THE remains of a once magnificent castle in the Borders have gone on sale for a knock down price of £300,000.

Formerly a 64-room building, Cavers Castle near Hawick, was once the home of the Douglas family - one of Scotland famous clans, until 1878.

It was bombed in "demolition by explosives" in 1953 by the British Army after the owners could no longer afford its upkeep.

But estate agents reckon it could become a luxury family home if a buyer put in another £1 million to make it habitable and completely restore the castle.

Set in 11 acres, it also has what is believed to be the oldest chestnut tree in Britain, dating back to 1603.

Tony Perriam, of Melrose-based estate agents Rettie, said: "It was effectively destroyed after the war.

"It became uneconomic, so the owners allowed the slates to be ripped off the roof, the stones to be sold. And then they allowed the British army to "take it down" in return for tax breaks.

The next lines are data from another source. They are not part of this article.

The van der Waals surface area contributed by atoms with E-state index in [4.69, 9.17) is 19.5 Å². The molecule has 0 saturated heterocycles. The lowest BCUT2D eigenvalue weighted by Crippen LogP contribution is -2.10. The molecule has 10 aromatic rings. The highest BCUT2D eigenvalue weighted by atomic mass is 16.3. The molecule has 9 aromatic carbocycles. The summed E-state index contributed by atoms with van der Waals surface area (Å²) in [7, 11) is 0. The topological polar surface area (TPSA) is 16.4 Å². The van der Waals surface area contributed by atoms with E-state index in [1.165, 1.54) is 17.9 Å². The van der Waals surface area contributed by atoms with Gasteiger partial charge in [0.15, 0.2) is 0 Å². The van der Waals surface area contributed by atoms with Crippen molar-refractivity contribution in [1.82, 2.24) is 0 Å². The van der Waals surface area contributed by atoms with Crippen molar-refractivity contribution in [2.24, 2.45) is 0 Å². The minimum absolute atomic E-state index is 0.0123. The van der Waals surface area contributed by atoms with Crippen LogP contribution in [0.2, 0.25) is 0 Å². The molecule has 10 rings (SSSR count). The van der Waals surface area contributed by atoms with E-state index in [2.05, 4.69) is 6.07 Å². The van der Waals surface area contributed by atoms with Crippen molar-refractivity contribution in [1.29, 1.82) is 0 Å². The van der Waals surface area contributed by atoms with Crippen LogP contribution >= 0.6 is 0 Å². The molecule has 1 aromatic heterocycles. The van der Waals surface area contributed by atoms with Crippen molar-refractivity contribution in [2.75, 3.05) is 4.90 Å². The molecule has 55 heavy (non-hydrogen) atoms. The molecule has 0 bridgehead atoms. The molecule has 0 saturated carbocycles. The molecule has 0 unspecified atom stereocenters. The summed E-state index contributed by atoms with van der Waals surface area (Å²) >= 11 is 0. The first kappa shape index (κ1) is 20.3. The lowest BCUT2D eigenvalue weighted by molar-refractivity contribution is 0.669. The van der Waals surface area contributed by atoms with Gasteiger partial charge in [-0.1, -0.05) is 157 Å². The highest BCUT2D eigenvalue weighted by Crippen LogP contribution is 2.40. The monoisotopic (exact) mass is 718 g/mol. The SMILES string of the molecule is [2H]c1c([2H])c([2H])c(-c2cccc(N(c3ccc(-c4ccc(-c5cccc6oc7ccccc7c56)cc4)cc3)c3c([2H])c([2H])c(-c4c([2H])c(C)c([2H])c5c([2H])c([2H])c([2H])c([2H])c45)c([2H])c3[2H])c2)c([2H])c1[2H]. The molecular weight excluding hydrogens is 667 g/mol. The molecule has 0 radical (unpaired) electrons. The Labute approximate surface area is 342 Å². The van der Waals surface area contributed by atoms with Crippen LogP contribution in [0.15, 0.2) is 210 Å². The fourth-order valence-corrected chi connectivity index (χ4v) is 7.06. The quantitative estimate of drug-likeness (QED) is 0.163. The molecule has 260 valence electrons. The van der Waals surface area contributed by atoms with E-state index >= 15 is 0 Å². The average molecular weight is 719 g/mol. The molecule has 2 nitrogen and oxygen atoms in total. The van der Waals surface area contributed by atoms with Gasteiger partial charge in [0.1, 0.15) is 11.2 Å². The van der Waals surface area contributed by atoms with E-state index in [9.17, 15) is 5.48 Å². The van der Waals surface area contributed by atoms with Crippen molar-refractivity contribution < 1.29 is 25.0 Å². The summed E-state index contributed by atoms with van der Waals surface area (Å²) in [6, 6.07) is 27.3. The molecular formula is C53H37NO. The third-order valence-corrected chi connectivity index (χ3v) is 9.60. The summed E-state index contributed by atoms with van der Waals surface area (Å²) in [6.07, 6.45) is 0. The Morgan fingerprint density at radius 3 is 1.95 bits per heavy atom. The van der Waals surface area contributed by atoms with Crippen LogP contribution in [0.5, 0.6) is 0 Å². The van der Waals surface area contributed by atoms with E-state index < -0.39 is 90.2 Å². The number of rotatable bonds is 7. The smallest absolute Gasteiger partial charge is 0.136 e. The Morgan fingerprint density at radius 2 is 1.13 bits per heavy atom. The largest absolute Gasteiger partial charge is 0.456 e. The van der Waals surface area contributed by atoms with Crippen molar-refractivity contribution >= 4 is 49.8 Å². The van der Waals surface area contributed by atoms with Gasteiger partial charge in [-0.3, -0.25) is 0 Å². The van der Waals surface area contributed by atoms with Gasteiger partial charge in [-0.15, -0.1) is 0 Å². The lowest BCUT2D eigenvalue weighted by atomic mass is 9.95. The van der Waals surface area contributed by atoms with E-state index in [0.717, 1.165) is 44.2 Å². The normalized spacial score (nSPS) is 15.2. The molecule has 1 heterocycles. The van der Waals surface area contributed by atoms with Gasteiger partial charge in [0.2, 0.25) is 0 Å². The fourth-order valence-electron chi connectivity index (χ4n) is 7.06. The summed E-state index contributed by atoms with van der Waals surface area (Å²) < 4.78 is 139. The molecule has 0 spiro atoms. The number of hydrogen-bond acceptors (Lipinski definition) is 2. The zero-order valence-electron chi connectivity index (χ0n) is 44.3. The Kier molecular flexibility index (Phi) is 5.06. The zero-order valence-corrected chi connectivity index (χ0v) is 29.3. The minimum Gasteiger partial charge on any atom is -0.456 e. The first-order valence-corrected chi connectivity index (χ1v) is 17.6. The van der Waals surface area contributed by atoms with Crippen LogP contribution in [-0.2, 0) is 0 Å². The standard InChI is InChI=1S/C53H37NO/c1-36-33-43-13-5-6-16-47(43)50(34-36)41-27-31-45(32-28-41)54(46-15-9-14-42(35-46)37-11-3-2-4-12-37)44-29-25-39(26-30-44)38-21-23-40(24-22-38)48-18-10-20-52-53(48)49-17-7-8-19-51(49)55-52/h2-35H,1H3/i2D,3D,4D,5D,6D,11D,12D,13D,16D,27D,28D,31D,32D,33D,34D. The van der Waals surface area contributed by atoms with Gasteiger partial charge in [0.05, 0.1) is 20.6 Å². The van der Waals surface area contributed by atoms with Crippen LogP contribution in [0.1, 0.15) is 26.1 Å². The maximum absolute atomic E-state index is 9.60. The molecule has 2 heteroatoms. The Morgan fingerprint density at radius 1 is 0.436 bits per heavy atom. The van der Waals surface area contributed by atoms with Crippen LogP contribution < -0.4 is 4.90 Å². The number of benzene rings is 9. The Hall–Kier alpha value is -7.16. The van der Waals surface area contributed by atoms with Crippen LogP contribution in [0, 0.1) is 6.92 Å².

"It’s been left in this state for more than 60 years. Historic Scotland is quite broadminded about plans for the building.

"So it could be something more imaginative and contemporary than you’d normally expect.

"The core of the original tower remains, and a Georgian wing, but much of the 19th century additions have entirely gone.

"It would cost a minimum of £750,000 to restore the stone-built core as a home, but a new owner could end up spending significantly more."

He said some of the surviving stonework was in remarkably good condition.

However, all that remains of the Castle are the bricks and mortar of the five storey, south-easterly wing. Some of the walls are up to eleven feet in thickness and detail around fireplaces and cornicing still remain.

Existing plans are available proposing the restoration of the Castle to a single dwelling family home.